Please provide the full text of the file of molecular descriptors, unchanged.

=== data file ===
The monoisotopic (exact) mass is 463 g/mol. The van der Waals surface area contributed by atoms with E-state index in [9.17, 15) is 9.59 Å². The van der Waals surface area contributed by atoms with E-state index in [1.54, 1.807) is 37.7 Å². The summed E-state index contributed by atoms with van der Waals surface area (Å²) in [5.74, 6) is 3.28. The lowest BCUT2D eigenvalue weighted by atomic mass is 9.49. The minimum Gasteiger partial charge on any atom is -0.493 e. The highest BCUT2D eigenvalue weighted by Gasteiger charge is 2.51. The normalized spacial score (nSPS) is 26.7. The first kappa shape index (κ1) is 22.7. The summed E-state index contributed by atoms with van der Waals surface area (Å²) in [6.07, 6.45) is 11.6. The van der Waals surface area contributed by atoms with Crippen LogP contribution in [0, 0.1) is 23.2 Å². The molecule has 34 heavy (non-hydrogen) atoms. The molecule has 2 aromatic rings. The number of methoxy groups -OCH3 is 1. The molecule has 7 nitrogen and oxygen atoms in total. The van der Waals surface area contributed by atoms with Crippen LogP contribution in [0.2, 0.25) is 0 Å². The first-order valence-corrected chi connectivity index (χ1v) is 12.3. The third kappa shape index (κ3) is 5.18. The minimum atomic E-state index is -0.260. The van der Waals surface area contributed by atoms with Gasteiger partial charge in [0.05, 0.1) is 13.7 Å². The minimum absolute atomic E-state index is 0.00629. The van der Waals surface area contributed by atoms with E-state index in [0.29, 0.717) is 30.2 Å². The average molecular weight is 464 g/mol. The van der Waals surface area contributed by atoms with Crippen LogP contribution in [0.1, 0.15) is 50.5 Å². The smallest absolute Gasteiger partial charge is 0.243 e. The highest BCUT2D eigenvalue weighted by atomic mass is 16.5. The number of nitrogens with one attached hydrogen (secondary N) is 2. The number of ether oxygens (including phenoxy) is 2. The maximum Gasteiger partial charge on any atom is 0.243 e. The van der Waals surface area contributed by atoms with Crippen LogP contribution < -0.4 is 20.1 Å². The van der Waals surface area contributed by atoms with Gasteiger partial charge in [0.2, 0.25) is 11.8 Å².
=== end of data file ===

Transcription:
The monoisotopic (exact) mass is 463 g/mol. The van der Waals surface area contributed by atoms with E-state index in [9.17, 15) is 9.59 Å². The van der Waals surface area contributed by atoms with E-state index in [1.54, 1.807) is 37.7 Å². The summed E-state index contributed by atoms with van der Waals surface area (Å²) in [5.74, 6) is 3.28. The lowest BCUT2D eigenvalue weighted by atomic mass is 9.49. The minimum Gasteiger partial charge on any atom is -0.493 e. The highest BCUT2D eigenvalue weighted by Gasteiger charge is 2.51. The normalized spacial score (nSPS) is 26.7. The first kappa shape index (κ1) is 22.7. The summed E-state index contributed by atoms with van der Waals surface area (Å²) in [6.07, 6.45) is 11.6. The van der Waals surface area contributed by atoms with Crippen LogP contribution in [0, 0.1) is 23.2 Å². The molecule has 34 heavy (non-hydrogen) atoms. The molecule has 2 aromatic rings. The number of methoxy groups -OCH3 is 1. The molecule has 7 nitrogen and oxygen atoms in total. The van der Waals surface area contributed by atoms with Crippen LogP contribution in [0.2, 0.25) is 0 Å². The first-order valence-corrected chi connectivity index (χ1v) is 12.3. The third kappa shape index (κ3) is 5.18. The minimum atomic E-state index is -0.260. The van der Waals surface area contributed by atoms with Gasteiger partial charge in [0.05, 0.1) is 13.7 Å². The minimum absolute atomic E-state index is 0.00629. The van der Waals surface area contributed by atoms with E-state index in [0.29, 0.717) is 30.2 Å². The average molecular weight is 464 g/mol. The van der Waals surface area contributed by atoms with Crippen LogP contribution in [0.1, 0.15) is 50.5 Å². The smallest absolute Gasteiger partial charge is 0.243 e. The highest BCUT2D eigenvalue weighted by atomic mass is 16.5. The number of nitrogens with one attached hydrogen (secondary N) is 2. The number of ether oxygens (including phenoxy) is 2. The maximum Gasteiger partial charge on any atom is 0.243 e. The van der Waals surface area contributed by atoms with Crippen LogP contribution < -0.4 is 20.1 Å². The van der Waals surface area contributed by atoms with Gasteiger partial charge in [0.2, 0.25) is 11.8 Å².